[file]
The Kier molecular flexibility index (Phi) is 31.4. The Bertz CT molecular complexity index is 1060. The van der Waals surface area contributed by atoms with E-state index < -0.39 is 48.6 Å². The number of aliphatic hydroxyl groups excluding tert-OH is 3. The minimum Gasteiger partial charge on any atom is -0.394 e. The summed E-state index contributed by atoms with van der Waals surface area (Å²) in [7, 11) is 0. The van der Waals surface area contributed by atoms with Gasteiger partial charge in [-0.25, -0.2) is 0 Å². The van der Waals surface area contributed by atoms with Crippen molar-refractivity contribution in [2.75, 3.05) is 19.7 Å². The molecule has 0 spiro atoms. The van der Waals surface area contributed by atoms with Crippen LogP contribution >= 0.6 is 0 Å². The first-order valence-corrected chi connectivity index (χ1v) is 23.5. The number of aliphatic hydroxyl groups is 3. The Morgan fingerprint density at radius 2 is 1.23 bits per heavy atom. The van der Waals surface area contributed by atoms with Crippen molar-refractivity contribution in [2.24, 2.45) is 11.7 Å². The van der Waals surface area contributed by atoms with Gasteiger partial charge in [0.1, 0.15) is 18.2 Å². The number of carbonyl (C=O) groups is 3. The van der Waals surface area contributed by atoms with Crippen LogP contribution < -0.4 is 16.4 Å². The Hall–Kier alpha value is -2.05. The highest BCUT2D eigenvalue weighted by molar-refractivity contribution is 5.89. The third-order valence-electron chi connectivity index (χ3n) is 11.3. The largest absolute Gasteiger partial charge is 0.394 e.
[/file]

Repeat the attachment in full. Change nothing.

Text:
The Kier molecular flexibility index (Phi) is 31.4. The Bertz CT molecular complexity index is 1060. The van der Waals surface area contributed by atoms with E-state index < -0.39 is 48.6 Å². The number of aliphatic hydroxyl groups excluding tert-OH is 3. The minimum Gasteiger partial charge on any atom is -0.394 e. The summed E-state index contributed by atoms with van der Waals surface area (Å²) in [7, 11) is 0. The van der Waals surface area contributed by atoms with Gasteiger partial charge in [-0.25, -0.2) is 0 Å². The van der Waals surface area contributed by atoms with Crippen molar-refractivity contribution in [2.75, 3.05) is 19.7 Å². The molecule has 0 spiro atoms. The van der Waals surface area contributed by atoms with Crippen LogP contribution >= 0.6 is 0 Å². The first-order valence-corrected chi connectivity index (χ1v) is 23.5. The number of aliphatic hydroxyl groups is 3. The Morgan fingerprint density at radius 2 is 1.23 bits per heavy atom. The van der Waals surface area contributed by atoms with Crippen molar-refractivity contribution in [2.24, 2.45) is 11.7 Å². The van der Waals surface area contributed by atoms with Gasteiger partial charge in [0.1, 0.15) is 18.2 Å². The number of carbonyl (C=O) groups is 3. The van der Waals surface area contributed by atoms with Crippen LogP contribution < -0.4 is 16.4 Å². The Hall–Kier alpha value is -2.05. The highest BCUT2D eigenvalue weighted by molar-refractivity contribution is 5.89. The third-order valence-electron chi connectivity index (χ3n) is 11.3. The largest absolute Gasteiger partial charge is 0.394 e.